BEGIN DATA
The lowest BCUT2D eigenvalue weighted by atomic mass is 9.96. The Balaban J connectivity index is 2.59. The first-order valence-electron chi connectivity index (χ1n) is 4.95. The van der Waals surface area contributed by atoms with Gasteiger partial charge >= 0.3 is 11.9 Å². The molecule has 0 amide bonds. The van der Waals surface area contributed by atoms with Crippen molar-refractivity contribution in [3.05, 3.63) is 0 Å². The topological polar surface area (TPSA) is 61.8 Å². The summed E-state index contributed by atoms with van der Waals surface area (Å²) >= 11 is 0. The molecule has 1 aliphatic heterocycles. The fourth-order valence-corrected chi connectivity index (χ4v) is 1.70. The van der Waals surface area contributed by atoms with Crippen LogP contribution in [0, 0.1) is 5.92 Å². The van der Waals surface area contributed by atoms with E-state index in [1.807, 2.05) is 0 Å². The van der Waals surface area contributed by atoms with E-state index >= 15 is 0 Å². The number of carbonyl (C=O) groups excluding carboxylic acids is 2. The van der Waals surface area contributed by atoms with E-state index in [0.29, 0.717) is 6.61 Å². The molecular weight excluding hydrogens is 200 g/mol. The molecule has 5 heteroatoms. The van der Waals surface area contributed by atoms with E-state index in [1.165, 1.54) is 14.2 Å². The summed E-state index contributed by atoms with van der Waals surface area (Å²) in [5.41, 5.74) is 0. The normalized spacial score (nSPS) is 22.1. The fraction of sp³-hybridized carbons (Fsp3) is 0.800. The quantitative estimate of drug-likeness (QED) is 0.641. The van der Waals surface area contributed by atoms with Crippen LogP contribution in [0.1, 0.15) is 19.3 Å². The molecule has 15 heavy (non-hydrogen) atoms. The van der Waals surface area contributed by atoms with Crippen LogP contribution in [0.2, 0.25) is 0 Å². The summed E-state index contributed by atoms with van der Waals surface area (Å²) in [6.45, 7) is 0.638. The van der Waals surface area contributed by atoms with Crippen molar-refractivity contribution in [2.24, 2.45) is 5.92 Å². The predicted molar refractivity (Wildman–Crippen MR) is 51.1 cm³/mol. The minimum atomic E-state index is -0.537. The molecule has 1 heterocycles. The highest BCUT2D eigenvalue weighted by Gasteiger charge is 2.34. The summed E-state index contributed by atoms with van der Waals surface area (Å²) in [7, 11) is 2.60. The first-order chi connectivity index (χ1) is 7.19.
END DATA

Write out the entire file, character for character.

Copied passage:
The lowest BCUT2D eigenvalue weighted by atomic mass is 9.96. The Balaban J connectivity index is 2.59. The first-order valence-electron chi connectivity index (χ1n) is 4.95. The van der Waals surface area contributed by atoms with Gasteiger partial charge >= 0.3 is 11.9 Å². The molecule has 0 amide bonds. The van der Waals surface area contributed by atoms with Crippen molar-refractivity contribution in [3.05, 3.63) is 0 Å². The topological polar surface area (TPSA) is 61.8 Å². The summed E-state index contributed by atoms with van der Waals surface area (Å²) >= 11 is 0. The molecule has 1 aliphatic heterocycles. The fourth-order valence-corrected chi connectivity index (χ4v) is 1.70. The van der Waals surface area contributed by atoms with Crippen LogP contribution in [0, 0.1) is 5.92 Å². The van der Waals surface area contributed by atoms with E-state index in [1.807, 2.05) is 0 Å². The van der Waals surface area contributed by atoms with E-state index >= 15 is 0 Å². The number of carbonyl (C=O) groups excluding carboxylic acids is 2. The van der Waals surface area contributed by atoms with E-state index in [0.29, 0.717) is 6.61 Å². The molecular weight excluding hydrogens is 200 g/mol. The molecule has 5 heteroatoms. The van der Waals surface area contributed by atoms with E-state index in [1.165, 1.54) is 14.2 Å². The summed E-state index contributed by atoms with van der Waals surface area (Å²) in [5.41, 5.74) is 0. The normalized spacial score (nSPS) is 22.1. The fraction of sp³-hybridized carbons (Fsp3) is 0.800. The quantitative estimate of drug-likeness (QED) is 0.641. The van der Waals surface area contributed by atoms with Crippen LogP contribution in [0.1, 0.15) is 19.3 Å². The molecule has 15 heavy (non-hydrogen) atoms. The van der Waals surface area contributed by atoms with Crippen LogP contribution in [0.2, 0.25) is 0 Å². The summed E-state index contributed by atoms with van der Waals surface area (Å²) in [6.45, 7) is 0.638. The van der Waals surface area contributed by atoms with Crippen molar-refractivity contribution in [2.24, 2.45) is 5.92 Å². The predicted molar refractivity (Wildman–Crippen MR) is 51.1 cm³/mol. The minimum atomic E-state index is -0.537. The molecule has 1 heterocycles. The highest BCUT2D eigenvalue weighted by Gasteiger charge is 2.34. The summed E-state index contributed by atoms with van der Waals surface area (Å²) in [7, 11) is 2.60. The first-order chi connectivity index (χ1) is 7.19.